Anyone else wondering how federal Industry Minister James Moore must be feeling now that it turns out that Ottawa has tied the success of its much-vaunted national wireless strategy to a company controlled by an avowed Quebec separatist?
Just last month, Mr. Moore was effusive in his praise for Quebecor Inc., after the company's wireless unit forked out $233-million at auction to acquire prime blocks of wireless spectrum in southern and eastern Ontario, Alberta and British Columbia, as well as an expanded presence in its core Quebec market.
Ottawa has long sought to boost competition in the $20-billion cellular market without opening the doors wide to foreign entrants. And Quebecor's Vidéotron looked like the ideal choice to pursue this goal, thanks to its eagerness to branch out beyond its already thriving Quebec base.
Here at last was the fourth national wireless carrier the government has been desperately seeking to challenge the hegemony of the entrenched threesome of BCE Inc., Telus Corp. and Rogers Communications Inc. It would enhance the Conservative Party's sales pitch as the consumer's pal and couldn't hurt its faltering popularity with Quebec voters either.
Never mind the fact analysts have argued that even larger markets like Germany have trouble supporting more than three main carriers, and that if Canada could do so, it would have already happened.
"The outcome of the auction supports more choice for Canadians by enabling a fourth wireless player in every region of the country," Mr. Moore crowed. "There are those who doubted whether or not this would be realized in this auction. Those doubters have now been silenced."
Then came the bombshell announcement Sunday that Pierre-Karl Péladeau, controlling shareholder of the Quebecor empire, will run for the Parti Québécois in the April 7 provincial election. And unlike some other candidates, he made it clear that his goal is nothing less than independence.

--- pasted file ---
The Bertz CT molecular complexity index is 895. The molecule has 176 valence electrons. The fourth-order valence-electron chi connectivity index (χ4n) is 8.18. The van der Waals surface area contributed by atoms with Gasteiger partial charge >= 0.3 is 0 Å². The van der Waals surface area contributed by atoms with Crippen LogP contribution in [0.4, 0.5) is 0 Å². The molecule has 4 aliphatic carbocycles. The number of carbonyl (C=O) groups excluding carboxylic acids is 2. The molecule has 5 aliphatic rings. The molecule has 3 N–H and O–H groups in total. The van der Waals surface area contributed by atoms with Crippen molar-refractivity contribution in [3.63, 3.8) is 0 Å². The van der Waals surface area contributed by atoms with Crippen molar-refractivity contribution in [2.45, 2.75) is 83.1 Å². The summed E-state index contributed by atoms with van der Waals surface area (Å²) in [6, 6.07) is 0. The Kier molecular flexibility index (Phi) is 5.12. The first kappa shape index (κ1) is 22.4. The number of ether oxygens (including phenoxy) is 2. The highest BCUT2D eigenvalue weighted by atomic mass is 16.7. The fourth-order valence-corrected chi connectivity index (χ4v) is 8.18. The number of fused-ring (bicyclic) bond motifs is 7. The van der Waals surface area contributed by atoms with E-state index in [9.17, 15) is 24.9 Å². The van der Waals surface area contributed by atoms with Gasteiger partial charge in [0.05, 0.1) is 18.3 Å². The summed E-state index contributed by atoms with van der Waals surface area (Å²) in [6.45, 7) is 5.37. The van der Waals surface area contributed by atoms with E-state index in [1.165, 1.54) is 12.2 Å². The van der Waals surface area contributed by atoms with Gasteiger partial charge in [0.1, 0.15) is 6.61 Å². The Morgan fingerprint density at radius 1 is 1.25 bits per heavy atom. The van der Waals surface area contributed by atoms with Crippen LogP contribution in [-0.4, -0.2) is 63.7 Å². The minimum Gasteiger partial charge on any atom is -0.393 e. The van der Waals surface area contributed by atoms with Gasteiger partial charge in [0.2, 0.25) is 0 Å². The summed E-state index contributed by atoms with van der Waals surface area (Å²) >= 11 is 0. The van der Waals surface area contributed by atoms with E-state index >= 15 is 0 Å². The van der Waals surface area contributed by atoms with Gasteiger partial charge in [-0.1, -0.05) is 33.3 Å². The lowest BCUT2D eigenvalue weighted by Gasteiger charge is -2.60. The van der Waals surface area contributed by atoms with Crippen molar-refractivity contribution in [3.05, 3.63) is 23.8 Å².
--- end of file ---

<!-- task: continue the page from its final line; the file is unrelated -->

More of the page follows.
"My joining the Parti Québécois is tied to my most intimate and profound values and that is to say I want Quebec to become a country," he told the party faithful in his chosen riding of St-Jérôme, north of Montreal.
Before taking the plunge, Mr. Péladeau, who stepped down from active Quebecor management last year, dutifully resigned as chairman of Hydro-Québec, as well as from the boards of Quebecor, Quebecor Media and TVA Group.
But that won't make it easier for Ottawa when – not if – Quebecor comes looking for concessions in exchange for taking on the telecom heavyweights. These are likely to include secure roaming rights on the extensive networks of the Big Three as well as low fixed costs for use of their towers.
Mr. Péladeau is easily the biggest business name ever corralled by the PQ. But his conversion to the cause was not universally applauded in a party where the dominant political strain has always tilted left of centre and well away from big business. Organized labour, which has fought bitter battles with the Quebecor media empire over the years, is one group that won't be helping him get out the vote. The Quebec Federation of Labour said in a statement that he "is probably one of the worst employers Quebec has ever known. In terms of labour relations, Péladeau has been a catastrophe for workers."
Which points to another problem with the candidacies of high-profile business figures who aren't used to the harsh glare of the election spotlight. These type-A personalities are rarely capable of translating their business acumen or boardroom clout into winning political campaigns, especially if their public record presents juicy targets for no-holds-barred opponents. And they often bring along plenty of baggage. So even if the PQ manages to secure its coveted majority in the next election, there is no guarantee Mr. Péladeau will morph into the next Michael Bloomberg.
That won't be enough, though, to wipe the egg off Mr. Moore's face.